paid sick leave. The red carpet has been rolled out
at the State Theatre tonight James Bond himself, Daniel Craig,
is in Sydney for the event. Talitha Cummins is at the premiere
and spoke to him. Talitha, what's James Bond like
in person? Hello, Mark.

He's about as smooth
on the red carpet as he is in character. For a man
who doesn't like interviews, things didn't go too badly. Daniel Craig
has a lot to be proud of. 'Skyfall' is set to become
the highest grossing Bond film of all time. Here's some of what he had to say. Congratulations on the success
of the film. Is it satisfying to see it
being so well received by audiences and critically? God, of course. And, you know, it's, ah, you know,
you do the best you can and then you hope, but when it's been like this,
it's very special. How has this set apart
from the other Bond films? I understand there's an element
of humour in it? There is. It's funny as hell.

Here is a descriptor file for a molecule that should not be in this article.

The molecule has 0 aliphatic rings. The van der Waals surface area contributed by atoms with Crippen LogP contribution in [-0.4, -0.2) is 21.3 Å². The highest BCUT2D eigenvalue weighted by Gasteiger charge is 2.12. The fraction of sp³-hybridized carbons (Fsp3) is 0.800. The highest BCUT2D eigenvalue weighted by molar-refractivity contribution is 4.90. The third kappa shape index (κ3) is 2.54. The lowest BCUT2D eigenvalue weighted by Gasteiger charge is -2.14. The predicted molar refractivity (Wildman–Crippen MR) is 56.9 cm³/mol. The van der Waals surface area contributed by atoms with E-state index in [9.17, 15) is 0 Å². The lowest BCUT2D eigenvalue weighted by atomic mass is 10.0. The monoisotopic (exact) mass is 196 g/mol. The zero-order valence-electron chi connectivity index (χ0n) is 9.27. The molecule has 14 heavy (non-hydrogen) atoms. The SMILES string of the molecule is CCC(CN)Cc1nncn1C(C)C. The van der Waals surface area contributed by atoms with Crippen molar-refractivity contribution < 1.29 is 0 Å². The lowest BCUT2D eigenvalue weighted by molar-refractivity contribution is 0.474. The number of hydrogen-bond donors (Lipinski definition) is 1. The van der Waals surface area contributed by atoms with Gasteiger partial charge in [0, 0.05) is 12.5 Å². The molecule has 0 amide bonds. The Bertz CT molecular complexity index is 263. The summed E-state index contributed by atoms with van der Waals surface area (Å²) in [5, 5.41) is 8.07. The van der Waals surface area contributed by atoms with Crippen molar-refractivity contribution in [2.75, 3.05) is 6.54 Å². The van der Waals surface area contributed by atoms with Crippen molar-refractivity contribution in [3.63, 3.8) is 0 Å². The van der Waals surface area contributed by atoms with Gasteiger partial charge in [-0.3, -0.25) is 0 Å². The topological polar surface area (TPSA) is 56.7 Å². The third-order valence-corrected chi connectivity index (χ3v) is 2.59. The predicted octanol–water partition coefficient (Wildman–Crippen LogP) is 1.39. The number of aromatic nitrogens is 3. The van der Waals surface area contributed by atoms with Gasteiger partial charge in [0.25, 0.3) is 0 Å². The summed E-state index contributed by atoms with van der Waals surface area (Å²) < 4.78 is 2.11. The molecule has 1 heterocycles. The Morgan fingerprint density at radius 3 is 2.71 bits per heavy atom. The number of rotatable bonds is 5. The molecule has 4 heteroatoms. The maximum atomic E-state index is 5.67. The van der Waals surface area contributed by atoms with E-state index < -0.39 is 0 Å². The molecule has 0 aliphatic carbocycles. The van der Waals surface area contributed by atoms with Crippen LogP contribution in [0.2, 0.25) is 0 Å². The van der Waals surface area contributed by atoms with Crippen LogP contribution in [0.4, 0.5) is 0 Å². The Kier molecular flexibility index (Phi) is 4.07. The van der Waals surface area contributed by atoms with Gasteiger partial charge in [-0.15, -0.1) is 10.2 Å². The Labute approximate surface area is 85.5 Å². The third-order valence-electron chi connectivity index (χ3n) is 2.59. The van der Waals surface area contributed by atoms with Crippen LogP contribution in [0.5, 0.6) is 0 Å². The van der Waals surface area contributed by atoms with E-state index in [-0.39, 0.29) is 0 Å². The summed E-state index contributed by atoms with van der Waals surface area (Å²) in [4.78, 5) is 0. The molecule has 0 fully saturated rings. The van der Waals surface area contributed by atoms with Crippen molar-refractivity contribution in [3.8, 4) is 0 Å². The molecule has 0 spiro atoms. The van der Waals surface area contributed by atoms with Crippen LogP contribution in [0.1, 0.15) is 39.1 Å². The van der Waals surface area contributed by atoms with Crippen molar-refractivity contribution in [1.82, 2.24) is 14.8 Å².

That's what sets it apart? I don't know. I mean, I can't really compare Roger Moore's called you the best
007 of all time. How does that compliment sit
with you? Very well. It's very nice of him. He's a lovely
man. I'm a big fan of his.

And what do you think of the turnout? It is good, especially since we have had such bad weather. I'm going to go over and say hello. It's pretty spectacular. It's always great many of these trains going by as well. It run is out for you tonight. He is a man of few words but we got there. Audiences in Sydney can judge for themselves when the movie is released next Thursday. Still to come tonight
in Seven News - Sydney's wet weather
leaves three dead and five injured in car crashes. Also, our latest Victoria Cross hero
gets back to work in the mines. And Prince Charles winds up the
royal tour with a bit of hot jive. That's next.


(WHISTLES) VOICEOVER: In a serious crash, wearing a seatbelt nearly doubles
your chances of surviving. So, however short the journey, however long you've been driving...